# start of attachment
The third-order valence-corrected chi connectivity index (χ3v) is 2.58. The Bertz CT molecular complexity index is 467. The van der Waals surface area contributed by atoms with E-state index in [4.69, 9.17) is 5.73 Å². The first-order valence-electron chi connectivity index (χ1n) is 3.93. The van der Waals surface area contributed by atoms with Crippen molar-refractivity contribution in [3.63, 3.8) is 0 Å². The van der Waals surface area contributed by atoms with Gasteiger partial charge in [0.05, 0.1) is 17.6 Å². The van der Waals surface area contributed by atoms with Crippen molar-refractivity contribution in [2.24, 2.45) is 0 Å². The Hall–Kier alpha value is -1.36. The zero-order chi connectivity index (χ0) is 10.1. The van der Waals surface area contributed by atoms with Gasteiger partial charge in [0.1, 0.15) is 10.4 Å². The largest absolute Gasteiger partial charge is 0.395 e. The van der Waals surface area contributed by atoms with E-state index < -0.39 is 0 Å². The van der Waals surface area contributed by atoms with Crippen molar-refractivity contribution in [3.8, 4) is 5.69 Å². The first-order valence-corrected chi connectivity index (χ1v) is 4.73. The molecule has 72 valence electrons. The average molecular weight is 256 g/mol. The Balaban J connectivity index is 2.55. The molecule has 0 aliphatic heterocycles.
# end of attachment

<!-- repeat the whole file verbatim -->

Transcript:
The third-order valence-corrected chi connectivity index (χ3v) is 2.58. The Bertz CT molecular complexity index is 467. The van der Waals surface area contributed by atoms with E-state index in [4.69, 9.17) is 5.73 Å². The first-order valence-electron chi connectivity index (χ1n) is 3.93. The van der Waals surface area contributed by atoms with Crippen molar-refractivity contribution in [3.63, 3.8) is 0 Å². The van der Waals surface area contributed by atoms with Gasteiger partial charge in [0.05, 0.1) is 17.6 Å². The van der Waals surface area contributed by atoms with Crippen molar-refractivity contribution in [2.24, 2.45) is 0 Å². The Hall–Kier alpha value is -1.36. The zero-order chi connectivity index (χ0) is 10.1. The van der Waals surface area contributed by atoms with Gasteiger partial charge in [0.1, 0.15) is 10.4 Å². The largest absolute Gasteiger partial charge is 0.395 e. The van der Waals surface area contributed by atoms with E-state index < -0.39 is 0 Å². The van der Waals surface area contributed by atoms with Crippen molar-refractivity contribution in [3.8, 4) is 5.69 Å². The first-order valence-corrected chi connectivity index (χ1v) is 4.73. The molecule has 72 valence electrons. The average molecular weight is 256 g/mol. The Balaban J connectivity index is 2.55. The molecule has 0 aliphatic heterocycles.